The draft Business Contract Terms (Assignment of Receivables) Regulations, which appeared to have been scrapped in late 2017, have been resurrected with a revised draft laid before Parliament for approval. The Regulations make ineffective contract terms that prohibit or restrict the assignment of receivables. Their aim is to facilitate businesses raising finance against invoices.
The draft has been revised following concerns raised by the City of London Law Society (CLLS). The main changes are:
- The Regulations no longer apply if the entity to whom the receivable is owed is a large enterprise or SPV; broadly speaking, large enterprises are enterprises which are not SMEs, sole traders, partnerships or unincorporated associations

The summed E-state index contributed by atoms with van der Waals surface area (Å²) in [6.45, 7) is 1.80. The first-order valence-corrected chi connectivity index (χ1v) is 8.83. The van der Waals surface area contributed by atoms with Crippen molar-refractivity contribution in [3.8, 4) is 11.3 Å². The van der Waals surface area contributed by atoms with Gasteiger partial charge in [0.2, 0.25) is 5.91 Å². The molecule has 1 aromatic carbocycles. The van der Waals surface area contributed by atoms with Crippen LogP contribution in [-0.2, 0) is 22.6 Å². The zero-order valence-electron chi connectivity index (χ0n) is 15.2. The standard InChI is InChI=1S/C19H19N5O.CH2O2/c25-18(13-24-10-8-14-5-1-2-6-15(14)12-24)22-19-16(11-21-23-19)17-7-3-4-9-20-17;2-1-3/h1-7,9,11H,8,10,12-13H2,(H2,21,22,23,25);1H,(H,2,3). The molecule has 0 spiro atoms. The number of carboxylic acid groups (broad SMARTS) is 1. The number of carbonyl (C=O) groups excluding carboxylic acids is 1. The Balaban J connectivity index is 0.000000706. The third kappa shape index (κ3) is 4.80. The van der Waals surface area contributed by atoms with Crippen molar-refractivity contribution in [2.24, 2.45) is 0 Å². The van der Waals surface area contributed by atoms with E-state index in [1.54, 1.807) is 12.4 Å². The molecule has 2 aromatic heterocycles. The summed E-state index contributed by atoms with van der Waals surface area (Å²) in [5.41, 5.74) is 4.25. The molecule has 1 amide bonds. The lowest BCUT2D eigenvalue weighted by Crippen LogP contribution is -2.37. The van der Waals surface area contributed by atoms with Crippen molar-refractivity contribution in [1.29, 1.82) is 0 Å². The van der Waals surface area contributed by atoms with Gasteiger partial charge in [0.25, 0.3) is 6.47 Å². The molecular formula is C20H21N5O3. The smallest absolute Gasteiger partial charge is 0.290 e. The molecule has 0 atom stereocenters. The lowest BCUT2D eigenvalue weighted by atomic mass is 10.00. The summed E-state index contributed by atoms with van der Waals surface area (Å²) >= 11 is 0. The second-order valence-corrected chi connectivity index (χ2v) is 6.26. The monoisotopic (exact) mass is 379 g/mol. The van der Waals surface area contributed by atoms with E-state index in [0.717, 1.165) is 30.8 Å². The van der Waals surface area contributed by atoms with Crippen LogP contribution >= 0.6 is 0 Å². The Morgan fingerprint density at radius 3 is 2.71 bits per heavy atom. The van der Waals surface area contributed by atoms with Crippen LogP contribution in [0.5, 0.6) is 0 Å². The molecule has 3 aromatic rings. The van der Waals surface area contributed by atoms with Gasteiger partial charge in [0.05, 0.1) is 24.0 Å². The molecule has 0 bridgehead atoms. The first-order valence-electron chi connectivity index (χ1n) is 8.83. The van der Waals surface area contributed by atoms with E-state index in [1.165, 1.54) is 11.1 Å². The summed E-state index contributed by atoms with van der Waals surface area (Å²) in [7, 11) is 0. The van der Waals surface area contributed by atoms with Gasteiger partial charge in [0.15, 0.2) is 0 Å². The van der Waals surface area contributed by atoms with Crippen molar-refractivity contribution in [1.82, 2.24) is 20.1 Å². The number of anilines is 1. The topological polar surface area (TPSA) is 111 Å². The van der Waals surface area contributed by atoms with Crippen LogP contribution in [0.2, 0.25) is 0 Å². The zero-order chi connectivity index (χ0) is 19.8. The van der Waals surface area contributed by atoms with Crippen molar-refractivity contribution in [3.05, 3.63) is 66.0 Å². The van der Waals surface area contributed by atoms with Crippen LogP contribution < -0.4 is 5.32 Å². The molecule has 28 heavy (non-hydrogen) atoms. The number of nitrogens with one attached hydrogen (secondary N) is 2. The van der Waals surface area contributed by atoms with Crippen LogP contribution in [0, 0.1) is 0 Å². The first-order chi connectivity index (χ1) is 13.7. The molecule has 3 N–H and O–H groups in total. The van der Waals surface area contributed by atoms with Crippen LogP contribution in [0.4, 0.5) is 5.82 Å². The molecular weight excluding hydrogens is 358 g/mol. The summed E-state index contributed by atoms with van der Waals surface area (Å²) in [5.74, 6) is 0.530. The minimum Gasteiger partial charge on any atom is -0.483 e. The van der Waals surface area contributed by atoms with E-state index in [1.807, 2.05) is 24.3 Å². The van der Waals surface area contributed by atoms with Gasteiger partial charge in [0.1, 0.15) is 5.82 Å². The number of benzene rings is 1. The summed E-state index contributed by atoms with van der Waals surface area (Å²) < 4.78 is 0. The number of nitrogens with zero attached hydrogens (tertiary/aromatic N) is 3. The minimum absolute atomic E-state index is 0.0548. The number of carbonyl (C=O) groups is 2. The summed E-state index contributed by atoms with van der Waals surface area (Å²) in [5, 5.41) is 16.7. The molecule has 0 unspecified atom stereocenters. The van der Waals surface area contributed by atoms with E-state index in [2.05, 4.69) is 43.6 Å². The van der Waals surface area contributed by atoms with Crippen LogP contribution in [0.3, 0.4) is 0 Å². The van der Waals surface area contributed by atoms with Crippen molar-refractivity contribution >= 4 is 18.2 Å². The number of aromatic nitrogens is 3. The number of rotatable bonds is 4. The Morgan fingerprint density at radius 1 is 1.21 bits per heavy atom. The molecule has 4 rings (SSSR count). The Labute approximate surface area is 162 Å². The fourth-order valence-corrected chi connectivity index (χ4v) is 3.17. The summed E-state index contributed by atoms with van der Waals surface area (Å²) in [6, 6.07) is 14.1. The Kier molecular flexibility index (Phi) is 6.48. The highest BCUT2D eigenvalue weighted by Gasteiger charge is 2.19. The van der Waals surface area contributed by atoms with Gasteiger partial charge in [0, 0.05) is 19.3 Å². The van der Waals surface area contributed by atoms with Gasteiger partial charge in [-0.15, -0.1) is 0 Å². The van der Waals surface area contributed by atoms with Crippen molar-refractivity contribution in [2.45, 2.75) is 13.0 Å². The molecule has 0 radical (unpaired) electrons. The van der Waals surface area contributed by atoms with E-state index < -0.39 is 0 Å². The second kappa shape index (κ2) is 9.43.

- The Regulations are now stated to only apply to contracts entered into on or after 31 December 2018
- Financial services contracts (including loans and derivatives), contracts which none of the parties has entered into in the course of carrying on business in the UK, and contracts entered into in connection with the transfer of all or part of a business (including transitional services agreements) and which contain a statement excluding the Regulations, are now among the categories of contract excluded from the scope of the Regulations.
Whilst most of the issues raised by the CLLS have been addressed in the revised draft, there are a few remaining uncertainties. For example, it is still unclear what amounts to an “assignment” under the Regulations, and whether this would extend to, for example, both outright assignments and assignments by way of security.